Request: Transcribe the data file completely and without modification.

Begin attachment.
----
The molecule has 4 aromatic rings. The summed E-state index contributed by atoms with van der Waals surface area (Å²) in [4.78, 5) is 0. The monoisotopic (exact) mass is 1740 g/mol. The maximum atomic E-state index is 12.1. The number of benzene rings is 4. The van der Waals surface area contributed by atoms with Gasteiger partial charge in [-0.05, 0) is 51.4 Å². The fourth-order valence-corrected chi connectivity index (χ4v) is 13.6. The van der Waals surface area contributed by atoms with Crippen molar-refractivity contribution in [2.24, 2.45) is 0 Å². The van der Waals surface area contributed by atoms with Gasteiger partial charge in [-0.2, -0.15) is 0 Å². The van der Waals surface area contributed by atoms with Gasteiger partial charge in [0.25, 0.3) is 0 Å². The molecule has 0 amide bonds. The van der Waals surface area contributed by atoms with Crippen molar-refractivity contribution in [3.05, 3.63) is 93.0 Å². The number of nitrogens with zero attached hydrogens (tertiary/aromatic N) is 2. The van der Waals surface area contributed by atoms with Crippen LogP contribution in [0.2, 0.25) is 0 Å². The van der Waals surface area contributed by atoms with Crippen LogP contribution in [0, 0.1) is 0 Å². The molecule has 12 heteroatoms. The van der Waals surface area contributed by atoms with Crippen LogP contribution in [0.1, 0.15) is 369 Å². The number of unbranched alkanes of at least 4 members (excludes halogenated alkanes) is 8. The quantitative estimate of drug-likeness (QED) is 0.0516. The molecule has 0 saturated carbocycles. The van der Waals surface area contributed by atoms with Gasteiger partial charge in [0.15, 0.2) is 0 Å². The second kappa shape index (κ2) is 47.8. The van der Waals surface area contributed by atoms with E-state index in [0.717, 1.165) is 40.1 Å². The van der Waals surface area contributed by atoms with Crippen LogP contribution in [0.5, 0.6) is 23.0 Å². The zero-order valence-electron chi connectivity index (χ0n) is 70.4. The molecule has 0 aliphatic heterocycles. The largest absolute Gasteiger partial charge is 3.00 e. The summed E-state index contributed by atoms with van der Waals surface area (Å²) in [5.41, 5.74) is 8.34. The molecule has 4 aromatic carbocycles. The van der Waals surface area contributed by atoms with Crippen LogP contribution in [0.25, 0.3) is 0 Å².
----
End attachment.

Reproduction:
The molecule has 4 aromatic rings. The summed E-state index contributed by atoms with van der Waals surface area (Å²) in [4.78, 5) is 0. The monoisotopic (exact) mass is 1740 g/mol. The maximum atomic E-state index is 12.1. The number of benzene rings is 4. The van der Waals surface area contributed by atoms with Gasteiger partial charge in [-0.05, 0) is 51.4 Å². The fourth-order valence-corrected chi connectivity index (χ4v) is 13.6. The van der Waals surface area contributed by atoms with Crippen molar-refractivity contribution in [2.24, 2.45) is 0 Å². The van der Waals surface area contributed by atoms with Gasteiger partial charge in [-0.2, -0.15) is 0 Å². The van der Waals surface area contributed by atoms with Gasteiger partial charge in [0.25, 0.3) is 0 Å². The molecule has 0 amide bonds. The van der Waals surface area contributed by atoms with Crippen molar-refractivity contribution in [3.05, 3.63) is 93.0 Å². The number of nitrogens with zero attached hydrogens (tertiary/aromatic N) is 2. The van der Waals surface area contributed by atoms with Crippen LogP contribution in [0.2, 0.25) is 0 Å². The van der Waals surface area contributed by atoms with Crippen LogP contribution in [0, 0.1) is 0 Å². The molecule has 12 heteroatoms. The van der Waals surface area contributed by atoms with Crippen LogP contribution in [0.1, 0.15) is 369 Å². The number of unbranched alkanes of at least 4 members (excludes halogenated alkanes) is 8. The quantitative estimate of drug-likeness (QED) is 0.0516. The molecule has 0 saturated carbocycles. The van der Waals surface area contributed by atoms with Gasteiger partial charge in [0.15, 0.2) is 0 Å². The second kappa shape index (κ2) is 47.8. The van der Waals surface area contributed by atoms with E-state index in [0.717, 1.165) is 40.1 Å². The van der Waals surface area contributed by atoms with Crippen LogP contribution in [0.5, 0.6) is 23.0 Å². The zero-order valence-electron chi connectivity index (χ0n) is 70.4. The molecule has 0 aliphatic heterocycles. The largest absolute Gasteiger partial charge is 3.00 e. The summed E-state index contributed by atoms with van der Waals surface area (Å²) in [5.41, 5.74) is 8.34. The molecule has 4 aromatic carbocycles. The van der Waals surface area contributed by atoms with Crippen LogP contribution in [0.25, 0.3) is 0 Å².